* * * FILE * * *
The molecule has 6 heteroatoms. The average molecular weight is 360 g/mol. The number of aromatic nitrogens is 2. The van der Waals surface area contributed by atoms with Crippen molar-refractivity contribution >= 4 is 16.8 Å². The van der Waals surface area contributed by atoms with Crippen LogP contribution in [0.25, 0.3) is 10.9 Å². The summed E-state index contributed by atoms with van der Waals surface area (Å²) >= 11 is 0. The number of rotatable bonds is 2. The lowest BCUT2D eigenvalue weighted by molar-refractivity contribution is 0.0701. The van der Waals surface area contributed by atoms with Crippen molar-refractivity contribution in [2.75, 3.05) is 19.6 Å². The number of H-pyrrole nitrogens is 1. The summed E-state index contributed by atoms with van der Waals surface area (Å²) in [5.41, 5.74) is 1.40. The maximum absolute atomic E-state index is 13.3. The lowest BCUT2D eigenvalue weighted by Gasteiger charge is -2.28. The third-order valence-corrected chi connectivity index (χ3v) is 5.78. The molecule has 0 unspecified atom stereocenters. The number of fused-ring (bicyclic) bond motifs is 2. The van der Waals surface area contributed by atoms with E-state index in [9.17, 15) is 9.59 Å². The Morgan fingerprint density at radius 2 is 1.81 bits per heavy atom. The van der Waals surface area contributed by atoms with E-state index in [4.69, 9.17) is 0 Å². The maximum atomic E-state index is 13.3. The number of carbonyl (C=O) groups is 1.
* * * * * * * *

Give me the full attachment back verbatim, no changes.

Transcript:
The molecule has 6 heteroatoms. The average molecular weight is 360 g/mol. The number of aromatic nitrogens is 2. The van der Waals surface area contributed by atoms with Crippen molar-refractivity contribution >= 4 is 16.8 Å². The van der Waals surface area contributed by atoms with Crippen LogP contribution in [0.25, 0.3) is 10.9 Å². The summed E-state index contributed by atoms with van der Waals surface area (Å²) >= 11 is 0. The number of rotatable bonds is 2. The lowest BCUT2D eigenvalue weighted by molar-refractivity contribution is 0.0701. The van der Waals surface area contributed by atoms with Crippen molar-refractivity contribution in [2.75, 3.05) is 19.6 Å². The number of H-pyrrole nitrogens is 1. The summed E-state index contributed by atoms with van der Waals surface area (Å²) in [5.41, 5.74) is 1.40. The maximum absolute atomic E-state index is 13.3. The lowest BCUT2D eigenvalue weighted by Gasteiger charge is -2.28. The third-order valence-corrected chi connectivity index (χ3v) is 5.78. The molecule has 0 unspecified atom stereocenters. The number of fused-ring (bicyclic) bond motifs is 2. The van der Waals surface area contributed by atoms with E-state index in [9.17, 15) is 9.59 Å². The Morgan fingerprint density at radius 2 is 1.81 bits per heavy atom. The van der Waals surface area contributed by atoms with E-state index in [4.69, 9.17) is 0 Å². The maximum atomic E-state index is 13.3. The number of carbonyl (C=O) groups is 1.